USA Rice questions Food Program policies

Concerns about this seeming disparity and questions about the World Food Program’s “cloaked system” for sourcing food aid have been raised by the Arlington-based USA Rice Federation in a letter to U.S. representatives to the United Nations Food and Agriculture Organization.

Under UN resolutions passed following the 1991 Gulf War, the UN’s World Food Program was charged with distributing food aid to Iraq through the Oil for Food program that allowed Saddam Hussein’s regime to sell oil in exchange for food and drugs.

Because of its previous role, U.S. officials have agreed that the World Food Program should continue to distribute food aid in Iraq. But, in their discussions on how to include more U.S. rice in that aid, USA Rice leaders said they have encountered a number of puzzling incongruities in the way the WFP buys and distributes food.

“In the current system, WFP internally decides which companies in which countries will be allowed to see and respond to commodity tenders,” USA Rice President Stuart Proctor said in a letter to Ambassador Tony Hall, who heads the U.S. Mission to the U.N. Agencies for Food and Agriculture in Rome.

“The tenders are then awarded without a public statement on who received the award or at what price.”

Proctor said this “cloaked system” leaves itself open to many questions. “Why, for example, is Canada the largest recipient of commodity tenders in the developed world, receiving 53.2 percent? Why are U.S. companies – which are able to provide the same commodities – usually kept unaware that a tender has been made and are not allowed to make a bid?”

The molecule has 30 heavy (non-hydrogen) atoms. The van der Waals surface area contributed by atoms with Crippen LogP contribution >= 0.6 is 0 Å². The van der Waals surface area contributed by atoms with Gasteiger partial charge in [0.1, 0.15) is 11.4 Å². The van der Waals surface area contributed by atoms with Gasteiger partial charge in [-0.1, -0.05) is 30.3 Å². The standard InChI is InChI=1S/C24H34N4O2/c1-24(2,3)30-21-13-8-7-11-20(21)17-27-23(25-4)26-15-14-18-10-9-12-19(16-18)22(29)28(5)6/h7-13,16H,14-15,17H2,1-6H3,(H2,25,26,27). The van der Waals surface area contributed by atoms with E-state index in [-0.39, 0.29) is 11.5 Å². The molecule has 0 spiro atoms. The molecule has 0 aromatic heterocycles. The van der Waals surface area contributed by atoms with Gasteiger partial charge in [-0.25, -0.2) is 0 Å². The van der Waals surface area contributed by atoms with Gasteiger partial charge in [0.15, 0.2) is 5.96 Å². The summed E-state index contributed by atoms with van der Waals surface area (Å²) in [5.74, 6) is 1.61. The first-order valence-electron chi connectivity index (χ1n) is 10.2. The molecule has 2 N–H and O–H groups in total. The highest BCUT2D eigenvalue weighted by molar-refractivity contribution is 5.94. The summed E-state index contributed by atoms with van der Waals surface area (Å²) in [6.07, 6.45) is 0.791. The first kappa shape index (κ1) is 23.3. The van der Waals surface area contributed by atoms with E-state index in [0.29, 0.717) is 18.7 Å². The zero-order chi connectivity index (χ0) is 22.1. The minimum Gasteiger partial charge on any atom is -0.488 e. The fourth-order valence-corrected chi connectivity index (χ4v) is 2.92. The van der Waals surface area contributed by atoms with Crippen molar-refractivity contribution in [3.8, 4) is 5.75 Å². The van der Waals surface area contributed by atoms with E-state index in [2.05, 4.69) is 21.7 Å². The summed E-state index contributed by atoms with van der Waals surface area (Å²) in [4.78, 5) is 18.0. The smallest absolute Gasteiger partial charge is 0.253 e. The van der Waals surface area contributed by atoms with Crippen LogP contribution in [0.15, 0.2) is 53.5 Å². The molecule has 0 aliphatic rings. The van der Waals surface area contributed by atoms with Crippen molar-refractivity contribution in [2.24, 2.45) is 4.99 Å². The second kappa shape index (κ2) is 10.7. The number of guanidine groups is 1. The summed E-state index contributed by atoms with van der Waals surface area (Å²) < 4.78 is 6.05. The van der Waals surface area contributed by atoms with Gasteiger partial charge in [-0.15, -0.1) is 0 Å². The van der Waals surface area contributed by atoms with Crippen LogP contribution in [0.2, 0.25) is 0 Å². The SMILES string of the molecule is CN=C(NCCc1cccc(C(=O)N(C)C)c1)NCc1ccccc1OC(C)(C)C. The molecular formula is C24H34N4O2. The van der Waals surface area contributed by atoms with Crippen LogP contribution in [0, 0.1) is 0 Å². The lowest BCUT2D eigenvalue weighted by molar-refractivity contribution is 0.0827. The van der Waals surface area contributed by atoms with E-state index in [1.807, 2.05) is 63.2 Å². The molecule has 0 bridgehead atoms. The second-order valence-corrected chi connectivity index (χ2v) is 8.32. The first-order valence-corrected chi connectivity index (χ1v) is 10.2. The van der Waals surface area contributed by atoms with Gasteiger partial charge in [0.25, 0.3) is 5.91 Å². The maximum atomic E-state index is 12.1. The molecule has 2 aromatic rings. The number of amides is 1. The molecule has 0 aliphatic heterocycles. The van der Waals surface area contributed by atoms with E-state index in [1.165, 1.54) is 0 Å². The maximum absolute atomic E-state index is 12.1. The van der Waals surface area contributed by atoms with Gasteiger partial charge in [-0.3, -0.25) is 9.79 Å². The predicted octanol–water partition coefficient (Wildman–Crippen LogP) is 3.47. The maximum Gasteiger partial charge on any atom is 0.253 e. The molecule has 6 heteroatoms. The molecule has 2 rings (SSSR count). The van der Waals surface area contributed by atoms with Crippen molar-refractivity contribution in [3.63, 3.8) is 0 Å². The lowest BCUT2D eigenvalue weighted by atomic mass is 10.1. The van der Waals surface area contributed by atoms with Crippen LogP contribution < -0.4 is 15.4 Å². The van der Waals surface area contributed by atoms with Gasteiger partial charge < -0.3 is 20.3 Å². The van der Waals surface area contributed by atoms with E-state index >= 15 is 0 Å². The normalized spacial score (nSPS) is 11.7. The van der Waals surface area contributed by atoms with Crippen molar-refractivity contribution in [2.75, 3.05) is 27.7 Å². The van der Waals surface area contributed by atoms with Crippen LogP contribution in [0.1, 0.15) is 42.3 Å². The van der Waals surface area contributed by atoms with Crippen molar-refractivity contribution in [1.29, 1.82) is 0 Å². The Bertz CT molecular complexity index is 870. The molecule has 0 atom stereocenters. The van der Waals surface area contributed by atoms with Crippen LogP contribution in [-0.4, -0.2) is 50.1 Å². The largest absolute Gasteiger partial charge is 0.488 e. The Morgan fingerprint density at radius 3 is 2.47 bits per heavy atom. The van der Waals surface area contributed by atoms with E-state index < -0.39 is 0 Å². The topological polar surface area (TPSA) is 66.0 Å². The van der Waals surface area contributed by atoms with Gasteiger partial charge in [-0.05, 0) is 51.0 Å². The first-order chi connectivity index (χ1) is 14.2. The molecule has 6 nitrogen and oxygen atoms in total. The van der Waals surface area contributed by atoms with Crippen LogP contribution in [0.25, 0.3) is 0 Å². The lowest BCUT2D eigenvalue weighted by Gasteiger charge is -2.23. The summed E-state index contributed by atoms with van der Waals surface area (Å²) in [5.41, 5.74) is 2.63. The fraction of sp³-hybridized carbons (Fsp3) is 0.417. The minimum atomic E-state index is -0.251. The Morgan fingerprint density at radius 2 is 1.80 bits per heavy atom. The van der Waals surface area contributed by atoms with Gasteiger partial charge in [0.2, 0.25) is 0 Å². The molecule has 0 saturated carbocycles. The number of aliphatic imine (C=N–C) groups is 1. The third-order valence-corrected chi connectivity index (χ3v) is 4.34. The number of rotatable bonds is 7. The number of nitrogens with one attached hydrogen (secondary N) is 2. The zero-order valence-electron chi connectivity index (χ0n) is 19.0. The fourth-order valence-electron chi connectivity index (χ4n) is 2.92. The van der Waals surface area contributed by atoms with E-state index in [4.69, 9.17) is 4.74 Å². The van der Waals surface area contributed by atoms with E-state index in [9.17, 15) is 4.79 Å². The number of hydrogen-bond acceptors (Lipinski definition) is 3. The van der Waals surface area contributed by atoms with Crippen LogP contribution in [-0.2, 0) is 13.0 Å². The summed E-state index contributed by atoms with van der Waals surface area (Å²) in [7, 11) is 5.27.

In reviewing the list of donors to the WFP in 2002, USA Rice found that the United States was by far the biggest contributor, providing $929,968 or 72 percent of the cash donations made by developed countries. Canada, in contrast, provided $47,874 or 3.7 percent of the total.

“The USA Rice Federation was told by WFP that the large purchases in Canada were made because that was the only place WFP could obtain yellow split peas,” said Proctor. “The United States is certainly in the same region as Canada and does produce yellow split peas. Why were Canadian companies allowed to bid on yellow split peas while no American companies, to the best of our knowledge, were allowed to bid?”

Proctor said U.S. vendors are frequently told by WFP that they are not cost competitive with other countries. “How it is possible to know at any given time – in a constantly changing market – if one is or is not competitive without knowing the prices WFP is paying for commodities?”

WFP officials also told USA Rice that sourcing the commodity in the United States would require the commodity to be shipped on a U.S. flag vessel, thus increasing the transportation costs.

“No such regulations are in effect on commercial purchases,” said Proctor. “The cost of shipping a commodity from the United States would be very close, if not cheaper in some cases, than shipping from Canada.”

WFP representatives have indicated they try to make local purchases when possible or, failing that, to buy from regional suppliers. The definition of regional appears to be arbitrary and inconsistent, according to Proctor. On a recent purchase for Iraq, WFP considered Thailand, Pakistan and Vietnam regional.

The United States, which counted Iraq as one of its major markets for rice before the Gulf War, was not considered for the purchase.

“Regional purchases do not always guarantee the quickest delivery,” said Proctor. “If WFP had purchased U.S. rice, it would have arrived in port as quickly, if not faster, than the rice purchased in Southeast Asia. This point becomes particularly important when the Iraqi Ministry of Trade takes over the WFP program, and Iraq moves to commercial purchases of food commodities for the feeding programs.

“On a commercial basis, U.S. rice exporters believe they are equally competitive in responding to commercial tenders and do not want to be excluded from the process for any reason, including distance.”

Proctor said there is no question that the World Food Program should purchase quality commodities that will be delivered in a timely manner at the lowest possible price.

“It would seem that WFP’s goal could be better achieved through open market competition and complete public transparency,” he noted in the letter. “This would allow anyone, worldwide, to easily access applications to register a company as a food aid vendor.”

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